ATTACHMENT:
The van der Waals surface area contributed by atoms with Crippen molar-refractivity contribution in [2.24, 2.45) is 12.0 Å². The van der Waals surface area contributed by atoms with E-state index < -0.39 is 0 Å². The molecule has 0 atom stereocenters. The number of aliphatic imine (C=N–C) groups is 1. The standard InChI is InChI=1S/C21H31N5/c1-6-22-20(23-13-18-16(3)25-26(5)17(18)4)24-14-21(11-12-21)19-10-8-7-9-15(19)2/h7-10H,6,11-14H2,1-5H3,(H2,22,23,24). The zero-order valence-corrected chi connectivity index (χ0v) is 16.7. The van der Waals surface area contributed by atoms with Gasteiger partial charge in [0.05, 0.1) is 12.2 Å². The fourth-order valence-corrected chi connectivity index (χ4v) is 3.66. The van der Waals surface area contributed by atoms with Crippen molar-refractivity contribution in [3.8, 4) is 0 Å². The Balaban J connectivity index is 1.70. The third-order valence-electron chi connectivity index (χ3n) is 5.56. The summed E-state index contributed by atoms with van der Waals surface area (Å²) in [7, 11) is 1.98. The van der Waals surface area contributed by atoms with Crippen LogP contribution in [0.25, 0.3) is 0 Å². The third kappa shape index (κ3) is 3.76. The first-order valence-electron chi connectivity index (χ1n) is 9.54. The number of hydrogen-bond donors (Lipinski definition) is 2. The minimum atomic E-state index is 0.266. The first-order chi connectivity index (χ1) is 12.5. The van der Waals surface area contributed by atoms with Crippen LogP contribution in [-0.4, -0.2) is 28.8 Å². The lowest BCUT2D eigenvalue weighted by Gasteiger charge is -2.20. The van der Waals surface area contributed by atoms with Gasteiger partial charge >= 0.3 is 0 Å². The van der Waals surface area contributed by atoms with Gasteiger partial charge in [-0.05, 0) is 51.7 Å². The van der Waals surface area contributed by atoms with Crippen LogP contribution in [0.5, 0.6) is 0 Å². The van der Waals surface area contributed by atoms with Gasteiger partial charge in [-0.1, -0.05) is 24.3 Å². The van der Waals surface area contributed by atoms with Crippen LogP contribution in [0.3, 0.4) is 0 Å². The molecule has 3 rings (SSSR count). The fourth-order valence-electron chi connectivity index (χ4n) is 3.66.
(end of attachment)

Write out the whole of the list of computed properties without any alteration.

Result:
The van der Waals surface area contributed by atoms with Crippen molar-refractivity contribution in [2.24, 2.45) is 12.0 Å². The van der Waals surface area contributed by atoms with E-state index < -0.39 is 0 Å². The molecule has 0 atom stereocenters. The number of aliphatic imine (C=N–C) groups is 1. The standard InChI is InChI=1S/C21H31N5/c1-6-22-20(23-13-18-16(3)25-26(5)17(18)4)24-14-21(11-12-21)19-10-8-7-9-15(19)2/h7-10H,6,11-14H2,1-5H3,(H2,22,23,24). The zero-order valence-corrected chi connectivity index (χ0v) is 16.7. The van der Waals surface area contributed by atoms with Gasteiger partial charge in [0.05, 0.1) is 12.2 Å². The fourth-order valence-corrected chi connectivity index (χ4v) is 3.66. The van der Waals surface area contributed by atoms with Crippen molar-refractivity contribution in [3.8, 4) is 0 Å². The Balaban J connectivity index is 1.70. The third-order valence-electron chi connectivity index (χ3n) is 5.56. The summed E-state index contributed by atoms with van der Waals surface area (Å²) in [7, 11) is 1.98. The van der Waals surface area contributed by atoms with Crippen LogP contribution in [0.25, 0.3) is 0 Å². The third kappa shape index (κ3) is 3.76. The first-order valence-electron chi connectivity index (χ1n) is 9.54. The number of hydrogen-bond donors (Lipinski definition) is 2. The minimum atomic E-state index is 0.266. The first-order chi connectivity index (χ1) is 12.5. The van der Waals surface area contributed by atoms with Crippen LogP contribution in [-0.4, -0.2) is 28.8 Å². The lowest BCUT2D eigenvalue weighted by Gasteiger charge is -2.20. The van der Waals surface area contributed by atoms with Gasteiger partial charge >= 0.3 is 0 Å². The van der Waals surface area contributed by atoms with Gasteiger partial charge in [-0.05, 0) is 51.7 Å². The van der Waals surface area contributed by atoms with Crippen LogP contribution in [0.5, 0.6) is 0 Å². The van der Waals surface area contributed by atoms with Gasteiger partial charge in [-0.1, -0.05) is 24.3 Å². The van der Waals surface area contributed by atoms with Crippen LogP contribution in [0.3, 0.4) is 0 Å². The molecule has 3 rings (SSSR count). The fourth-order valence-electron chi connectivity index (χ4n) is 3.66.